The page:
The introductory inter-titles alluded this story as if it was a true, and that not many would remember it because it wasn't that important. I'd like to consider that The Band's Visit is however important to highlight and remind ourselves of simple human decency to help a fellow man in need. With little money, no understanding of the local language, and absolutely clueless as to the current location, I think not everyone can turn a blind eye, and not offer any assistance at all.
In The Band's Visit, the 8-member team from Egypt's Alexandria Police Ceremonial Band arrive in Israel to perform at the opening ceremony of a new Arab Cultural Center, only to find themselves stranded at the wrong town, a quiet one in fact, without support from the organizers or the embassy to get them back on track. "Gneral" Taqfiq (Sasson Gabai) and his men however get unexpected support from restaurant owner Dina (Ronit Elkabetz), an attractive middle aged lady who extends her hospitality to include an overnight stay at her restaurant, her home and her friends' homes, and a warm meal to boot.
So begins an uneasy alliance forged between the two cultures, one resigned to the fact that absolutely nothing happens in their town where this anomaly of an opportunity to become a Good Samaritan seemed bemusing, and somewhat an emotional / relationship wreck herself, sees a chance of a faintly probably getting together with a uniformed man. The other whose life is led by strict rules and regulation, responsible for the conduct of his men, reminding them to be ambassadors of their country, but as the story goes by, we see the man behind the uniform get revealed.
Don't expect big moments or slapstick comedy though, as this film is not. Most of the events that were remotely laughable, stemmed from the little episodes of a reaching out between humans, sans rivalry, loyalty and culture. While the movie doesn't showcase every individual in the 8 member team, significant time got devoted to Haled (Saleh Bakri), the default renegade character every group has, in his assistance to his host's plight of not being able to communicate with the girl that the latter likes, and Simon (Khalifa Natour), the second-in-command who is more of a conformer, being left questioned on his incomplete overture, whether he has the courage to pursue his dreams.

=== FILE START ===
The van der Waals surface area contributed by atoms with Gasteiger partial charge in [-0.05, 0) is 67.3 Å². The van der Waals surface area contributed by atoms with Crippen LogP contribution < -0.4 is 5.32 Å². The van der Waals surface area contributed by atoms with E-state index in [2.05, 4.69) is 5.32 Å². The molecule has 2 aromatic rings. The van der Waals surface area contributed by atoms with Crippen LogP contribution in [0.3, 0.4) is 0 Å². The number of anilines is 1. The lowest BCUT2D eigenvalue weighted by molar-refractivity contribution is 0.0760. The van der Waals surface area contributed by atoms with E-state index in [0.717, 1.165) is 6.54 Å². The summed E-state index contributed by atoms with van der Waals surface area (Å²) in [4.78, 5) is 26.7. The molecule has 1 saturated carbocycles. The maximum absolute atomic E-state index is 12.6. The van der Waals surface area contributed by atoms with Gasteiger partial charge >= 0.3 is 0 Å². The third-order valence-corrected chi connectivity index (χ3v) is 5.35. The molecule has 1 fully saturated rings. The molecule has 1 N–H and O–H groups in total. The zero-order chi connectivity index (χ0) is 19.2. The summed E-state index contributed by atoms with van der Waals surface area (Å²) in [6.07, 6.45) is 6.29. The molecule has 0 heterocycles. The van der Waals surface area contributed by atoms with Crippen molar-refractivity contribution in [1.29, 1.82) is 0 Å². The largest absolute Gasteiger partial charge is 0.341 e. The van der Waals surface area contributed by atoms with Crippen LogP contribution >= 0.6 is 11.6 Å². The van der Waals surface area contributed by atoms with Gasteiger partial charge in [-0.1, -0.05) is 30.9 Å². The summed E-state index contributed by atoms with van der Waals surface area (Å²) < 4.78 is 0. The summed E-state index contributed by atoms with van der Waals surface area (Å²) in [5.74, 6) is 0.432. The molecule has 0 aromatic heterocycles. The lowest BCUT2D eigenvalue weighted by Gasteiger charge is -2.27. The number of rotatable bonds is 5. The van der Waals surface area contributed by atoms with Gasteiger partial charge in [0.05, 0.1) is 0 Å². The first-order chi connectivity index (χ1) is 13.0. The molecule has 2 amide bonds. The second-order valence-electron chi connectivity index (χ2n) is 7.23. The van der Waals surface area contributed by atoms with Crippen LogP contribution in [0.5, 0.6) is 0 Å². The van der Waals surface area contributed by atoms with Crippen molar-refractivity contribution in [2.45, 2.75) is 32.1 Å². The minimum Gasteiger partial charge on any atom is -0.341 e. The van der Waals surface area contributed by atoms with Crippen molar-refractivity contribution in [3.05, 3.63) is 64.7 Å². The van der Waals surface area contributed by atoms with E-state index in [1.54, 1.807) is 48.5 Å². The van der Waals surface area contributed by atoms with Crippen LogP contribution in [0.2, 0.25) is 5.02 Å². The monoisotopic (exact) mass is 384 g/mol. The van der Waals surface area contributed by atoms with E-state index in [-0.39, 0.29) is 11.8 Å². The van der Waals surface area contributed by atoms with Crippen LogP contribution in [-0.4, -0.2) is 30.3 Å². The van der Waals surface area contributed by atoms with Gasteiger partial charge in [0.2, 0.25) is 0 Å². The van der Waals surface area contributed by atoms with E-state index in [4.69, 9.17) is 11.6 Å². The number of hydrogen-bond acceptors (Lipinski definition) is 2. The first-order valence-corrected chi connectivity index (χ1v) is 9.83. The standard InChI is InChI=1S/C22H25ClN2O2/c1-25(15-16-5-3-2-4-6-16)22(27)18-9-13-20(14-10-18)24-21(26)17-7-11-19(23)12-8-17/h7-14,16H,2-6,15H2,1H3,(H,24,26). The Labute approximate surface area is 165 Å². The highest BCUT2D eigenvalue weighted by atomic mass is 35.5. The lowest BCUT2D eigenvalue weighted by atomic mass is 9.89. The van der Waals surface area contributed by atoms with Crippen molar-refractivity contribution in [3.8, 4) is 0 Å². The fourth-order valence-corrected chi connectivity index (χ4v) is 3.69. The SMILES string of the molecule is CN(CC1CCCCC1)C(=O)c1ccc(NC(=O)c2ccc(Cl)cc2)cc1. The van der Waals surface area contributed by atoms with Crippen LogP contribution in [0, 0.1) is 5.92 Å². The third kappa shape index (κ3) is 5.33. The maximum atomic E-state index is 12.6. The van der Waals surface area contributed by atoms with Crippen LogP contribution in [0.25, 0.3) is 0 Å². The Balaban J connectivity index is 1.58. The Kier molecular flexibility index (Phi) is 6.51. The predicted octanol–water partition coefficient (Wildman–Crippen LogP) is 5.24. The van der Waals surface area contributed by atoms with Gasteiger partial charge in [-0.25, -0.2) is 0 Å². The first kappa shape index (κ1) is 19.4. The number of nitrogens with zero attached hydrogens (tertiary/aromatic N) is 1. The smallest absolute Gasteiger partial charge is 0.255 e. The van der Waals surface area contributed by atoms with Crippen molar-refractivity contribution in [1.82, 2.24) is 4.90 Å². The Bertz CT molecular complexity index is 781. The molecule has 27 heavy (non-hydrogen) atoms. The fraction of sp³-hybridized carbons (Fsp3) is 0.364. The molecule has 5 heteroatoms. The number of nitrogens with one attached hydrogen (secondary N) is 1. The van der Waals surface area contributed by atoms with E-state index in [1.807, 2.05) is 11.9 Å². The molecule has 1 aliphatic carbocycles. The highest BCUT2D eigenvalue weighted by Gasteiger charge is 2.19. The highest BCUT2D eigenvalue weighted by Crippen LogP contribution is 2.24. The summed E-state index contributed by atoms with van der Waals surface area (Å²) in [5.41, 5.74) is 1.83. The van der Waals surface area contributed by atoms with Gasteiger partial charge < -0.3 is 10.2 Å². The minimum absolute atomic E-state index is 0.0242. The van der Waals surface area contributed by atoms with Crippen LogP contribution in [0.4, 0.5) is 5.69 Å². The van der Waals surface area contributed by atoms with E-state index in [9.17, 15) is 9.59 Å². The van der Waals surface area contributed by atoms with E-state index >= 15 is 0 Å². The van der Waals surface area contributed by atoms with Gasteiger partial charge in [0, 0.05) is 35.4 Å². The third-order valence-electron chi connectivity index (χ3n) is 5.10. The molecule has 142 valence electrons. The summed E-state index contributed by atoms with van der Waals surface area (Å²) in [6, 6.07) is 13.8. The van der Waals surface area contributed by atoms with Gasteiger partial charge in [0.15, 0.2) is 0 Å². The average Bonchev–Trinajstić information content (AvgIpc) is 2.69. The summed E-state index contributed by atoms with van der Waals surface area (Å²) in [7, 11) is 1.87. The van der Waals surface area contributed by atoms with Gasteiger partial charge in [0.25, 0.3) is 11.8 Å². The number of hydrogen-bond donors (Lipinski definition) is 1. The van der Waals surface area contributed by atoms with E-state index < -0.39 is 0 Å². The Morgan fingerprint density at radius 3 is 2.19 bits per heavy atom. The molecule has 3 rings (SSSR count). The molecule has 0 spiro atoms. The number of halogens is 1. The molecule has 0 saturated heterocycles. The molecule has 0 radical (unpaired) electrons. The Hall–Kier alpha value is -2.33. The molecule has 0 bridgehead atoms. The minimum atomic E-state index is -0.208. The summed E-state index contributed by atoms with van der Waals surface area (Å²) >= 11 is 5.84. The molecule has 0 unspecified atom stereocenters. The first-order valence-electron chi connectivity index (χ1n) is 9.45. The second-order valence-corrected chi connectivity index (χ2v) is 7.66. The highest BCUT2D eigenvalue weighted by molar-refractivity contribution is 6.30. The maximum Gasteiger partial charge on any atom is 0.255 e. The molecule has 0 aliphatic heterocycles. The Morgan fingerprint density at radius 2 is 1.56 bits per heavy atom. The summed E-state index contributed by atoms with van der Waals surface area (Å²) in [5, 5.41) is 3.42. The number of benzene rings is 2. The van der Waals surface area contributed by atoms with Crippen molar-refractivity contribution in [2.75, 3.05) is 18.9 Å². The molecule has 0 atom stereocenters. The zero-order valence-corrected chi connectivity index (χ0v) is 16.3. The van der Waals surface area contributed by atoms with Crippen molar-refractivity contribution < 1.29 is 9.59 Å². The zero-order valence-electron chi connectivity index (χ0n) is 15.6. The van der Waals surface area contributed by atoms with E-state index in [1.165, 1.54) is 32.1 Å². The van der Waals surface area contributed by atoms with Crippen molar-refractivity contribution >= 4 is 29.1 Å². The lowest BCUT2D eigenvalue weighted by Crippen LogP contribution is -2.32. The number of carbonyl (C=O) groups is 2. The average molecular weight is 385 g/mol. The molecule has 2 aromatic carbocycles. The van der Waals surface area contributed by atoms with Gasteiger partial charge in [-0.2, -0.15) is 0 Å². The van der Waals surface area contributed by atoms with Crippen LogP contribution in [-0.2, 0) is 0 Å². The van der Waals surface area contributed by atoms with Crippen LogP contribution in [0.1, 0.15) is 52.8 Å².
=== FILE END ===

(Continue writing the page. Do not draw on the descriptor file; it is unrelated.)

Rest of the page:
Writer-director Eran Kolirin's story takes place in a succinct 24 hours, split into three story arcs of first - Dina and Tawfiq in the revelation of each other's past while maintaining a hint of possible romance in the air, of second chances, second - Haled and his exploration of the town, with the unforgettable roller skate disco scene, and Simon which epitomizes uneasiness, which I feel most of us could identify with, being in disquieting comfort of a stranger's home, and having to deal with personal questions, not because the hosts were rude, but in attempts to try and break the ice by probing common topics to talk about.
Each of these stories had their respective touching moments, brought out vividly by the cast members, over a background soundtrack of excellently chosen tunes, from pop to classical music which we get treated to at the end. While the narrative may have unfolded within the short span of time in an overnight stay, parting was indeed sweet sorrow, and what came through was certainly something more memorable that will dwell with you, on the basic human decency of not judging a book by its cover, and that putting aside all differences and general presumptions, every individual has their own stories to tell, with challenges faced that could be no different from anyone else.